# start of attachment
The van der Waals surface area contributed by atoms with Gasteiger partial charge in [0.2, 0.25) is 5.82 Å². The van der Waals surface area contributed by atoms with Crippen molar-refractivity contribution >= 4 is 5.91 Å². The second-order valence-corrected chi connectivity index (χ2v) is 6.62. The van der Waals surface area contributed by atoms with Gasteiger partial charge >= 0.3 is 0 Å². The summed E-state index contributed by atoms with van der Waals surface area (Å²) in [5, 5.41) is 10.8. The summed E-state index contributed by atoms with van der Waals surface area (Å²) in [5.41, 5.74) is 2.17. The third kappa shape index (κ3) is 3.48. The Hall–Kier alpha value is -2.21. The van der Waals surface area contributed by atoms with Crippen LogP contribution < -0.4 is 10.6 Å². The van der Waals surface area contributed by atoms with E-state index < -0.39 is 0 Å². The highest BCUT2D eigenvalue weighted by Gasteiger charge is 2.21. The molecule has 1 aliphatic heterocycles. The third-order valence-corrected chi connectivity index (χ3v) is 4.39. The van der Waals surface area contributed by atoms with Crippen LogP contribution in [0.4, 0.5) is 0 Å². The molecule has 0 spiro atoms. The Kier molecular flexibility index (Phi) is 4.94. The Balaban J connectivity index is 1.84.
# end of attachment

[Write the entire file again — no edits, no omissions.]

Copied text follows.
The van der Waals surface area contributed by atoms with Gasteiger partial charge in [0.2, 0.25) is 5.82 Å². The van der Waals surface area contributed by atoms with Crippen molar-refractivity contribution >= 4 is 5.91 Å². The second-order valence-corrected chi connectivity index (χ2v) is 6.62. The van der Waals surface area contributed by atoms with Gasteiger partial charge >= 0.3 is 0 Å². The summed E-state index contributed by atoms with van der Waals surface area (Å²) in [5, 5.41) is 10.8. The summed E-state index contributed by atoms with van der Waals surface area (Å²) in [5.41, 5.74) is 2.17. The third kappa shape index (κ3) is 3.48. The Hall–Kier alpha value is -2.21. The van der Waals surface area contributed by atoms with Crippen LogP contribution < -0.4 is 10.6 Å². The van der Waals surface area contributed by atoms with E-state index < -0.39 is 0 Å². The highest BCUT2D eigenvalue weighted by Gasteiger charge is 2.21. The molecule has 1 aliphatic heterocycles. The third-order valence-corrected chi connectivity index (χ3v) is 4.39. The van der Waals surface area contributed by atoms with Crippen LogP contribution in [0.4, 0.5) is 0 Å². The molecule has 0 spiro atoms. The Kier molecular flexibility index (Phi) is 4.94. The Balaban J connectivity index is 1.84.